Juvenalian satire, named after the Roman satirist Juvenal (late 1st century – early 2nd century AD), is more contemptuous and abrasive than the Horatian. Juvenal disagreed with the opinions of the public figures and institutions of the Republic and actively attacked them through his literature. “He utilized the satirical tools of exaggeration and parody to make his targets appear monstrous and incompetent” (Podzemny).[32] Juvenal satire follows this same pattern of abrasively ridiculing societal structures.
Juvenalian satire addresses social evil through scorn, outrage, and savage ridicule. This form is often pessimistic, characterized by irony, sarcasm, moral indignation and personal invective, with less emphasis on humor. Strongly polarized political satire is often Juvenalian. See also: Satires of Juvenal.
A Juvenal satirist’s goal is to provoke some sort of change because he sees his opponent as evil or harmful. A Juvenal satirist mocks “societal structure, power, and civilization” (Thomas).[33] He will do this by exaggerating the words or position of his opponent in order to jeopardize his opponent’s reputation and/or power. Jonathan Swift has been established as an author who “borrowed heavily from Juvenal’s techniques in [his critique] of contemporary English society” (Podzemny).[32] Jonathan Swift—and Juvenalian satire—attempt to punish.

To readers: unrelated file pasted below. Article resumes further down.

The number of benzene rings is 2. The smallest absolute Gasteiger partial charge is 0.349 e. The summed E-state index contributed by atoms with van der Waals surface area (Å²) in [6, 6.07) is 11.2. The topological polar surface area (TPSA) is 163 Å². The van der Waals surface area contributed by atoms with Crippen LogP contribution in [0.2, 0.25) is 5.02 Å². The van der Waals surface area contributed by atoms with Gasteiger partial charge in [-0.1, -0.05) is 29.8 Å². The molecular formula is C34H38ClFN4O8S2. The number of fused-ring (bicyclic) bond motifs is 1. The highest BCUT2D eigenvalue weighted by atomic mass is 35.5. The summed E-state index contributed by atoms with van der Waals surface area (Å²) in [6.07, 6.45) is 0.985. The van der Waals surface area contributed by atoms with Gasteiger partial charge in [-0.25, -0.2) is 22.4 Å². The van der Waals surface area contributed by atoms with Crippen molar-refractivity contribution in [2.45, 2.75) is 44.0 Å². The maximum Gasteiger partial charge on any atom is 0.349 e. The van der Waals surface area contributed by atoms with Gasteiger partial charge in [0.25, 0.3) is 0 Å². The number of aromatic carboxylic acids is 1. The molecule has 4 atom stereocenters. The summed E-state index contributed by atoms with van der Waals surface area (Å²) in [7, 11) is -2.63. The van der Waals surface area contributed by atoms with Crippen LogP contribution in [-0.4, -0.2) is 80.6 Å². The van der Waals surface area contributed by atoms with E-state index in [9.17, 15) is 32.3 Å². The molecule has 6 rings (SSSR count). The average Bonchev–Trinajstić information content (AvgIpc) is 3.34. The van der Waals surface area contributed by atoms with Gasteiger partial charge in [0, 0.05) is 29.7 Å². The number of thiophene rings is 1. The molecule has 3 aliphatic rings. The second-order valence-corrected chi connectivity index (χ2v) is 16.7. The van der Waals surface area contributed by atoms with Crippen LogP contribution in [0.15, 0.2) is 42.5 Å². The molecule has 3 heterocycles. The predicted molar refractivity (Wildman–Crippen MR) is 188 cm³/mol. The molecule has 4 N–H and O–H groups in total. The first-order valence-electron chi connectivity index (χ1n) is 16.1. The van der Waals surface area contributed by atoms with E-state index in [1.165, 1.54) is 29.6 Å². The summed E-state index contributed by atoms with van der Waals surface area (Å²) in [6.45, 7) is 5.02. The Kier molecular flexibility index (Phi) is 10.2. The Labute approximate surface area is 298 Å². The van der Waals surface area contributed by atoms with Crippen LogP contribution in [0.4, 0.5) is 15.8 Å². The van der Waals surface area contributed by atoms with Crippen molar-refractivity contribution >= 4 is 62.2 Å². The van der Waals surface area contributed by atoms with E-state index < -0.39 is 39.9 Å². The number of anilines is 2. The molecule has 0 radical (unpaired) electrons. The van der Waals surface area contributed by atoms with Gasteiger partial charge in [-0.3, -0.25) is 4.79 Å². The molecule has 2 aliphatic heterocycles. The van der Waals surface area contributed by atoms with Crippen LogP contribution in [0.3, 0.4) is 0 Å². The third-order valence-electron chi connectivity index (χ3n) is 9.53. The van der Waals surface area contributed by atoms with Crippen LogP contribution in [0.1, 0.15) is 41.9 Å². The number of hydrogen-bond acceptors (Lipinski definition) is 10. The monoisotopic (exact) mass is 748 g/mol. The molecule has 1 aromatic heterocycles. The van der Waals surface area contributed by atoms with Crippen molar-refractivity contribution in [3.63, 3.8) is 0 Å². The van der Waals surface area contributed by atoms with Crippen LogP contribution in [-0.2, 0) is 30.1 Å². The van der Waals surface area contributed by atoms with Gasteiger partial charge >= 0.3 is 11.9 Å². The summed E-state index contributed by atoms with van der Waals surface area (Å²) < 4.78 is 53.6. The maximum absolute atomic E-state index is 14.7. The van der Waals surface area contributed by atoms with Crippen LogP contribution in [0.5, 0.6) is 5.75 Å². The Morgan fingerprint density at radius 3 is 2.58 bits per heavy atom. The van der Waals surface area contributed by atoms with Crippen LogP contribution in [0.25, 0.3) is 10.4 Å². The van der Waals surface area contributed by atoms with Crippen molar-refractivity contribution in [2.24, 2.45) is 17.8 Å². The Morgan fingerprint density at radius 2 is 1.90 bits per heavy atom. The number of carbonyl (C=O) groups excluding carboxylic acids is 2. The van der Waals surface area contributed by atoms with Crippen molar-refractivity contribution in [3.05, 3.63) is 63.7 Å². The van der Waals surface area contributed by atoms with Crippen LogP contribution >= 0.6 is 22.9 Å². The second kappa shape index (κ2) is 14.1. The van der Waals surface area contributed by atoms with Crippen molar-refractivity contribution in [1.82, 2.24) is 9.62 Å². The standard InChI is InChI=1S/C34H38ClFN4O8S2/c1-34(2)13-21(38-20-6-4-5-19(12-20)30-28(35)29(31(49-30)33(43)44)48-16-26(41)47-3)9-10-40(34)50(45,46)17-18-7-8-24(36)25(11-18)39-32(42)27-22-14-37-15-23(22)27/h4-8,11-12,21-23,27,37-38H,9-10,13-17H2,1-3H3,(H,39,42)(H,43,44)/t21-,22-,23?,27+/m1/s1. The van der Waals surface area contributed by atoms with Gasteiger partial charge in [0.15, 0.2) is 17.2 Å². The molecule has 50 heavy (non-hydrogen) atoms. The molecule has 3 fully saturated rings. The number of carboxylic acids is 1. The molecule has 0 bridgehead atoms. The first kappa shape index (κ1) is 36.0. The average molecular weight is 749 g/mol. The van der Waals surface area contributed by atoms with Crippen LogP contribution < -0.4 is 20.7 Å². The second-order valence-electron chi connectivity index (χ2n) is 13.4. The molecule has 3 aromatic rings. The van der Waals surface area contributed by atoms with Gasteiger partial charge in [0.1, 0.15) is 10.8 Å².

Examples:

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Satire versus teasing

In the history of theatre there has always been a conflict between engagement and disengagement on politics and relevant issue, between satire and grotesque on one side, and jest with teasing on the other.[34] Max Eastman defined the spectrum of satire in terms of "degrees of biting", as ranging from satire proper at the hot-end, and "kidding" at the violet-end; Eastman adopted the term kidding to denote what is just satirical in form, but is not really firing at the target.[35] Nobel laureate satirical playwright Dario Fo pointed out the difference between satire and teasing (sfottò).[36] Teasing is the reactionary side of the comic; it limits itself to a shallow parody of physical appearance. The side-effect of teasing is that it humanizes and draws sympathy for the powerful individual towards which it is directed. Satire instead uses the comic to go against power and its oppressions, has a subversive character, and a moral dimension which draws judgement against its targets.[37][38][39][40] Fo formulated an operational criteria to tell real satire from sfottò, saying that real satire arouses an outraged and violent reaction, and that the more they try to stop you, the better is the job you are doing.[41] Fo contends that, historically, people in positions of power have welcomed and encouraged good-humoured buffoonery, while modern day people in positions of power have tried to censor, ostracize and repress satire.[34][37]